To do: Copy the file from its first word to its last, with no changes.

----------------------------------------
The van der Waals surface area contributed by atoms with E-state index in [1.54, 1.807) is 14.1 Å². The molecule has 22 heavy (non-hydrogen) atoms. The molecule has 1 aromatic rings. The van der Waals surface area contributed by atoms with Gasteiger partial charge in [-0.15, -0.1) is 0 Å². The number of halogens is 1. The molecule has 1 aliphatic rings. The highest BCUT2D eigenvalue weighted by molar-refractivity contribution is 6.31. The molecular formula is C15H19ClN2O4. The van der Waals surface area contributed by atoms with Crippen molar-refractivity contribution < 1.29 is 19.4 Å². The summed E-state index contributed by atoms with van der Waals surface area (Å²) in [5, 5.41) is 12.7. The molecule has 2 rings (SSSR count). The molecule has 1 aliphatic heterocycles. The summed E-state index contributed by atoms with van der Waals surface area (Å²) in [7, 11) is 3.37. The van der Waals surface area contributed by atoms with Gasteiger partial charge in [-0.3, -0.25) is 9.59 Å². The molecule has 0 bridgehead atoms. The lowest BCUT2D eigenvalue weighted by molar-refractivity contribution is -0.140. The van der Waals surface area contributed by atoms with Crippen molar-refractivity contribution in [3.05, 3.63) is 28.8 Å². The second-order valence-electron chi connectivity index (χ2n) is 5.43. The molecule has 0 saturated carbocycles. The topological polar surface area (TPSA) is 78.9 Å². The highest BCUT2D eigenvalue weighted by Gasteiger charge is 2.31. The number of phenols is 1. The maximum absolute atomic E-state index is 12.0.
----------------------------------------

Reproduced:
The van der Waals surface area contributed by atoms with E-state index in [1.54, 1.807) is 14.1 Å². The molecule has 22 heavy (non-hydrogen) atoms. The molecule has 1 aromatic rings. The van der Waals surface area contributed by atoms with Gasteiger partial charge in [-0.15, -0.1) is 0 Å². The number of halogens is 1. The molecule has 1 aliphatic rings. The highest BCUT2D eigenvalue weighted by molar-refractivity contribution is 6.31. The molecular formula is C15H19ClN2O4. The van der Waals surface area contributed by atoms with Crippen molar-refractivity contribution < 1.29 is 19.4 Å². The summed E-state index contributed by atoms with van der Waals surface area (Å²) in [5, 5.41) is 12.7. The molecule has 2 rings (SSSR count). The molecule has 1 aliphatic heterocycles. The summed E-state index contributed by atoms with van der Waals surface area (Å²) in [7, 11) is 3.37. The van der Waals surface area contributed by atoms with Gasteiger partial charge in [-0.3, -0.25) is 9.59 Å². The molecule has 0 bridgehead atoms. The lowest BCUT2D eigenvalue weighted by molar-refractivity contribution is -0.140. The van der Waals surface area contributed by atoms with Crippen molar-refractivity contribution in [3.05, 3.63) is 28.8 Å². The second-order valence-electron chi connectivity index (χ2n) is 5.43. The molecule has 0 saturated carbocycles. The topological polar surface area (TPSA) is 78.9 Å². The highest BCUT2D eigenvalue weighted by Gasteiger charge is 2.31. The number of phenols is 1. The maximum absolute atomic E-state index is 12.0.